Trenton Ward has joined Finnegan, Henderson, Farabow, Garrett & Dunner after five years at the Patent Trial and Appeal Board. That stint began just as the America Invents Act (AIA) was transforming the board into a new venue for patent validity challenges.
Ward adjudicated more than 250 AIA proceedings during his tenure. They range from a groundbreaking decision applying Section 101 in a covered business method review to a lengthy series of disputes between Nike Inc. and Skechers USA Inc. over shoe design. He acted as a lead administrative patent judge, supervising other APJs and assisting board leadership.
We caught up with Ward this week to talk about his work helping blaze the trail at the PTAB, tips for practitioners appearing before the board, and the atmosphere there as the U.S. Supreme Court considers a case that could shut down AIA proceedings.
Q. You worked for about nine years at Troutman Sanders before joining the board. What originally prompted you to join the board?
A. I definitely enjoyed my previous private practice and my partners at Troutman Sanders. I felt it was a once-in-a-career type opportunity to take part in a potential new venue for patent litigation.
Q. What was the state of the PTAB when you joined?
A. When I joined it was still the BPAI [Board of Patent Appeals and Interferences]. It transitioned shortly to the PTAB. It was everyone’s best guess as to whether or not the new trial venue would be of any interest. President Obama had signed the [AIA] in 2011, and it created the PTAB venue one year later. It just so happened that that date fell on a Sunday. The board was actually prepped and ready and initiated the trial jurisdiction at midnight on a Saturday night. But it was really unknown whether there was going to be one case in the first week or a hundred. [Editor's note: To date more than 7,000 AIA petitions have been filed.]
Q. When I look at the hundreds of cases you presided over, I see cutting-edge disputes over mobile communications, internet security, e-commerce and … sneaker design. Were there any particular types of cases you enjoyed handling?
A. The board attempts to empanel cases with judges that have a level of comfort in the underlying technology. Primarily my background is electrical arts, electronic computing, so many were in that area, but also mechanical subject matter patents. And as you point out, a fair number of tennis shoe cases. In the South we say tennis shoes.
Q. Your work also includes a groundbreaking decision on Section 101. Did you and your colleagues generally have to blaze a lot of trails in those early days?
A. Yes, we were routinely encountering issues of first impression in the early days and expended great effort in attempting to establish a fair and balanced jurisprudence for patentability trials at the PTAB. For example, the final written decision that my panel and I issued in U.S. Bancorp v. Retirement Capital Access Management was the first final written decision by the PTAB to implement the Supreme Court’s guidance with respect to patent eligibility in Alice Corp. v. CLS Bank.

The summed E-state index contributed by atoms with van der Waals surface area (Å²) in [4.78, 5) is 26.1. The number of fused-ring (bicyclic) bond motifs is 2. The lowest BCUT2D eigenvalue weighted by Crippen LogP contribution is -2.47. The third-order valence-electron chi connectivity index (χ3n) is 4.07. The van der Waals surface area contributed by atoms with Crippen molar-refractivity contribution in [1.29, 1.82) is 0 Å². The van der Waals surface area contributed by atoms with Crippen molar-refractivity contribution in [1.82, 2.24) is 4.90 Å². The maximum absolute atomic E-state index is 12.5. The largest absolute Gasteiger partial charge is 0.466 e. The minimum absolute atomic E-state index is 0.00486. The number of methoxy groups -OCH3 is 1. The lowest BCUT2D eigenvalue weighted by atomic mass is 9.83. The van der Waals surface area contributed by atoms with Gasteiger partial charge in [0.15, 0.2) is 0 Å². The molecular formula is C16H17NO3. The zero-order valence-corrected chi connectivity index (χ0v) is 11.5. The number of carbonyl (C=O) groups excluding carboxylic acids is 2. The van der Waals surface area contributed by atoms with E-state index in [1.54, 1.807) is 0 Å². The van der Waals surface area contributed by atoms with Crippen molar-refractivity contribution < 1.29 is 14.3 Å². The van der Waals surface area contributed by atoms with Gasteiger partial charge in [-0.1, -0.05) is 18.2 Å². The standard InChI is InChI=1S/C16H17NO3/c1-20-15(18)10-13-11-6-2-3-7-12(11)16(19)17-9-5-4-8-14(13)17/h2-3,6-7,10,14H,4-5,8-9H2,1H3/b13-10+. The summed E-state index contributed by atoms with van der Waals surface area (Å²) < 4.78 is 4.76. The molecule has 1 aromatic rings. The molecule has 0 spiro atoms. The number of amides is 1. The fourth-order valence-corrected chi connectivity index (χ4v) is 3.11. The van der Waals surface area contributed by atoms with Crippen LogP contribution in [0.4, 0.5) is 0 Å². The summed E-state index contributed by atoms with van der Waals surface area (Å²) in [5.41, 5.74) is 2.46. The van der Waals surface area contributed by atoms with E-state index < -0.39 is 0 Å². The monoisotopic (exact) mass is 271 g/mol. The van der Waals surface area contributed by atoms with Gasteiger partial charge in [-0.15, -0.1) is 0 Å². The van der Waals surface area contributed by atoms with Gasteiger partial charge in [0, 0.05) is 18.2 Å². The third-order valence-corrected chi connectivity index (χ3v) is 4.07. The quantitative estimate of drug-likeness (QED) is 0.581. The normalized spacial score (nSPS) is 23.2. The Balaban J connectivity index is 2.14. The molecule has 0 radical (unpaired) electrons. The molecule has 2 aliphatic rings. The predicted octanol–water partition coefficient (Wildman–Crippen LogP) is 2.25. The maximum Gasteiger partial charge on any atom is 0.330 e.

Q. How will having sat on the board help you as an advocate?
A. As a judge I appreciated counsel that had an understanding of what was important to the panel’s decision with respect to patentability, and what amounts simply to a sideshow. That’s something that’s important for advocates to keep in mind. You want the panel to know that if you’re coming to them with an issue, that it’s an issue of merit that deserves their full attention and consideration.
Q. Any other tips for practitioners who appear before the PTAB?
A. I think advocates need to keep in mind that it’s a somewhat fluid jurisprudence at the moment. The Federal Circuit has continued issuing guidance to the PTAB through various remands and reversals of AIA trial decisions. Advocates need to fully understand those decisions to make sure that their advocacy comports with the alterations in the landscape.
Q. What is the atmosphere at the board like right now? You have this very unusual situation with the Oil States case pending at the U.S. Supreme Court that could jeopardize a lot of the board’s work.
A. The atmosphere is largely unchanged, and I think that’s due in part to the confidence within the office that the trials will be found as constitutional. And due to the fact that the work at the board has not changed significantly. There’s still a large number of new cases coming in and on the judges’ dockets. One of the things that most impressed me about the atmosphere of the board generally is that the No. 1 goal is making sure that you are making the correct decision on the merits of the case that’s in front of you. So APJs, I think rightfully so, have a tendency to be focused on the specific cases that are on their dockets rather than being overly concerned about issues that are outside of their control.
Q. What appealed to you about Finnegan Henderson?
A. The fact that they’ve got so many great clients, and some great presence at the PTAB. So I felt it was a great opportunity to return to private practice, and advise and counsel clients not only before the PTAB but other venues as well.
Q. Finnegan Henderson has an active PTAB practice both on the petitioner and patent owner side.
A. Yes they do, and that was something important to me as well, finding a place where I could represent clients on both sides.
Q. Why does that appeal?
A. It will be important for the continued success of AIA trial proceedings at the PTAB to ensure that there’s proper balance between the parties. And I think advocates need to be part of that process of ensuring that there is a proper balance.